One of the four cities founded by Nimrod that formed the “beginning of his kingdom.” (Gen. 10:10) Accad (or Akkad) has been identified with the ancient city of Agade, which archaeological evidence indicates to have been situated on the Euphrates River near Sippar, about thirty miles (48.3 kilometers) from Babylon, in the area where the Euphrates and the Tigris Rivers draw close together. The precise location, however, is uncertain.
The name Akkad is also applied to the whole northern region of what later was called Babylonia. Akkad appears to have received prominence as the principal or royal city of that region under an ancient king named Sargon (not the Sargon of Isaiah 20:1). The southern region of Mesopotamia was known as Sumer. Babylonia grew out of these two areas, and in Babylonian texts her rulers were still called “king of Akkad” down to the time of Babylon’s fall in 539 B.C.E. On the Cyrus Cylinder, Babylon’s conqueror takes over the title of “King of Babylon, king of Sumer and Akkad.”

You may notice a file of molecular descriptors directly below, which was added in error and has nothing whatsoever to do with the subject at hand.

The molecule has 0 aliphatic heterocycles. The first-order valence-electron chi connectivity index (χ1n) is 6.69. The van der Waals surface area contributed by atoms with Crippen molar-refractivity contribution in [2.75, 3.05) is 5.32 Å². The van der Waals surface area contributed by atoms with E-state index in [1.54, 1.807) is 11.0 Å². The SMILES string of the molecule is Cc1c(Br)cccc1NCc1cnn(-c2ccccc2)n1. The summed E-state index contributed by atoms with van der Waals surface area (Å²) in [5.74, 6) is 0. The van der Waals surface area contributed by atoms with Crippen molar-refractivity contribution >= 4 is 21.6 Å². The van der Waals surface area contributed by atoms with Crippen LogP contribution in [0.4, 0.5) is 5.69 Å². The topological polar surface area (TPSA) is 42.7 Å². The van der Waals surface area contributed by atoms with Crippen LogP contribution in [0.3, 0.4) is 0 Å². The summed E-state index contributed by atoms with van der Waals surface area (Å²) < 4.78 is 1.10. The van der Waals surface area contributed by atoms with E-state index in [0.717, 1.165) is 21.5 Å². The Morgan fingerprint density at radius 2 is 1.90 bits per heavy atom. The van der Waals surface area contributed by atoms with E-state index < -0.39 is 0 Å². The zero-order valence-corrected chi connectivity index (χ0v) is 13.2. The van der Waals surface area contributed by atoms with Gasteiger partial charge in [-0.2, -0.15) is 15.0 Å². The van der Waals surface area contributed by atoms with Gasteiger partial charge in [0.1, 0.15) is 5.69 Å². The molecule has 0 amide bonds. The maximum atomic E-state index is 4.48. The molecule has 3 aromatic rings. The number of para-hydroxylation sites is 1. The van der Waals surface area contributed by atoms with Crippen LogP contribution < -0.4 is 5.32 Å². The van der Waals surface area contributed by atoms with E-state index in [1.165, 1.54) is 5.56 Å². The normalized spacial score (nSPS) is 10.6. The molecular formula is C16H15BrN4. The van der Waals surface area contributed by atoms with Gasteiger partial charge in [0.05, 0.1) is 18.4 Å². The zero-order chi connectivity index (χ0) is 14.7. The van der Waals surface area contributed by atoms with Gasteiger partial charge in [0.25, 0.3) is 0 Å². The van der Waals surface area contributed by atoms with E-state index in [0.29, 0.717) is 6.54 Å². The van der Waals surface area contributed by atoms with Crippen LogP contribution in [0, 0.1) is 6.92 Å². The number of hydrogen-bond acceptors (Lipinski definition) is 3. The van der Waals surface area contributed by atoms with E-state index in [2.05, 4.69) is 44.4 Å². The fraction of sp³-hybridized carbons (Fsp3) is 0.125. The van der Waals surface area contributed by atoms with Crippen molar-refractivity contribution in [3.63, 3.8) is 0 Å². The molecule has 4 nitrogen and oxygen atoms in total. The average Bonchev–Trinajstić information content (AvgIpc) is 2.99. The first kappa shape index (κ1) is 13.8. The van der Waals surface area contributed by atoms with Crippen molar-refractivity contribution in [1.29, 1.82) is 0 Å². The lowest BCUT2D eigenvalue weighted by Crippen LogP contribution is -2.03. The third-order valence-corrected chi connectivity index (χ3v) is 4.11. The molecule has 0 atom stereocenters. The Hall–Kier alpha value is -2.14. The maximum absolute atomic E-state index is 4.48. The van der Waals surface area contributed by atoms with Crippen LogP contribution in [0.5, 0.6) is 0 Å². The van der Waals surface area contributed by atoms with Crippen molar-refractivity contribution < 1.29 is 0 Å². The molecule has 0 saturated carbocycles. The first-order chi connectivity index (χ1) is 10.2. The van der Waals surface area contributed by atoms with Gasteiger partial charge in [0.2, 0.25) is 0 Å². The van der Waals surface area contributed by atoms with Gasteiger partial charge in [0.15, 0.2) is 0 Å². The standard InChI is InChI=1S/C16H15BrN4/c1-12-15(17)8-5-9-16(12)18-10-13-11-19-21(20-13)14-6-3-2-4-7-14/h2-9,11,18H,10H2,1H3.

The Akkadians appear to have surpassed the Sumerians in fine sculpture work and intricate seal-cutting. The name “Akkadian” today is used to describe the ancient Assyrian and Babylonian cuneiform writing.